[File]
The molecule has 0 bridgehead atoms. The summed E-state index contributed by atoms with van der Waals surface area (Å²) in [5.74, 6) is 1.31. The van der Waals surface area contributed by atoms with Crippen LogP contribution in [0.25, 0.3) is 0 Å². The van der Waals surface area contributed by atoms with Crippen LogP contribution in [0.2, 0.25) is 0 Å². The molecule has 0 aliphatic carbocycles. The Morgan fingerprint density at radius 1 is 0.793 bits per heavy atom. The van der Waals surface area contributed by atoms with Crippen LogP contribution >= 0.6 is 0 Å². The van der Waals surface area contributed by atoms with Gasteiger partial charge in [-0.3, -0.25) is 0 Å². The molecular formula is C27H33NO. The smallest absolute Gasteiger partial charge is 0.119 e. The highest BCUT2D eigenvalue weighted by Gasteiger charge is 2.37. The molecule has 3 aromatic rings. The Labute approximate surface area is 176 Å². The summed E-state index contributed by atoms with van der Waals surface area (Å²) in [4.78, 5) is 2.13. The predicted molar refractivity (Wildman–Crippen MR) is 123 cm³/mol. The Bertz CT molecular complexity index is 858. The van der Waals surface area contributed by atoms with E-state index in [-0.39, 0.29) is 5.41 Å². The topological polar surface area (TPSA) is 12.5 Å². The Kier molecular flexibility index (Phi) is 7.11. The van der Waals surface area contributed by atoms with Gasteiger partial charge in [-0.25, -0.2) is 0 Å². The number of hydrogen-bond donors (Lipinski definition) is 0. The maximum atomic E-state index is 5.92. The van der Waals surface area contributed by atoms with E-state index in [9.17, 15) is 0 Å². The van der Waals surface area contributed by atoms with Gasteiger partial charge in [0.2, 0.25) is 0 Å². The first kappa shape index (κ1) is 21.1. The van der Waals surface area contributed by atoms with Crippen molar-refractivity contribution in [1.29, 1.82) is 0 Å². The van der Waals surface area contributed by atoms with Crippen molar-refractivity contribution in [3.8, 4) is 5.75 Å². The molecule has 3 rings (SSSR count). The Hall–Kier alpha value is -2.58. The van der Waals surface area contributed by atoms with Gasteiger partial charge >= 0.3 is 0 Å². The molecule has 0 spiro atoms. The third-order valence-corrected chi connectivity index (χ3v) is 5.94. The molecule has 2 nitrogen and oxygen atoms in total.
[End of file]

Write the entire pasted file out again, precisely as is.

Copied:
The molecule has 0 bridgehead atoms. The summed E-state index contributed by atoms with van der Waals surface area (Å²) in [5.74, 6) is 1.31. The van der Waals surface area contributed by atoms with Crippen LogP contribution in [0.25, 0.3) is 0 Å². The van der Waals surface area contributed by atoms with Crippen LogP contribution in [0.2, 0.25) is 0 Å². The molecule has 0 aliphatic carbocycles. The Morgan fingerprint density at radius 1 is 0.793 bits per heavy atom. The van der Waals surface area contributed by atoms with Crippen LogP contribution >= 0.6 is 0 Å². The van der Waals surface area contributed by atoms with Gasteiger partial charge in [-0.3, -0.25) is 0 Å². The molecular formula is C27H33NO. The smallest absolute Gasteiger partial charge is 0.119 e. The highest BCUT2D eigenvalue weighted by Gasteiger charge is 2.37. The molecule has 3 aromatic rings. The Labute approximate surface area is 176 Å². The summed E-state index contributed by atoms with van der Waals surface area (Å²) in [4.78, 5) is 2.13. The predicted molar refractivity (Wildman–Crippen MR) is 123 cm³/mol. The Bertz CT molecular complexity index is 858. The van der Waals surface area contributed by atoms with E-state index in [-0.39, 0.29) is 5.41 Å². The topological polar surface area (TPSA) is 12.5 Å². The Kier molecular flexibility index (Phi) is 7.11. The van der Waals surface area contributed by atoms with Gasteiger partial charge in [-0.25, -0.2) is 0 Å². The number of hydrogen-bond donors (Lipinski definition) is 0. The maximum atomic E-state index is 5.92. The van der Waals surface area contributed by atoms with E-state index in [9.17, 15) is 0 Å². The van der Waals surface area contributed by atoms with Gasteiger partial charge in [0.2, 0.25) is 0 Å². The first kappa shape index (κ1) is 21.1. The van der Waals surface area contributed by atoms with Crippen molar-refractivity contribution in [1.29, 1.82) is 0 Å². The van der Waals surface area contributed by atoms with Crippen molar-refractivity contribution in [3.8, 4) is 5.75 Å². The molecule has 3 rings (SSSR count). The Hall–Kier alpha value is -2.58. The van der Waals surface area contributed by atoms with Gasteiger partial charge >= 0.3 is 0 Å². The molecule has 0 spiro atoms. The third-order valence-corrected chi connectivity index (χ3v) is 5.94. The molecule has 2 nitrogen and oxygen atoms in total.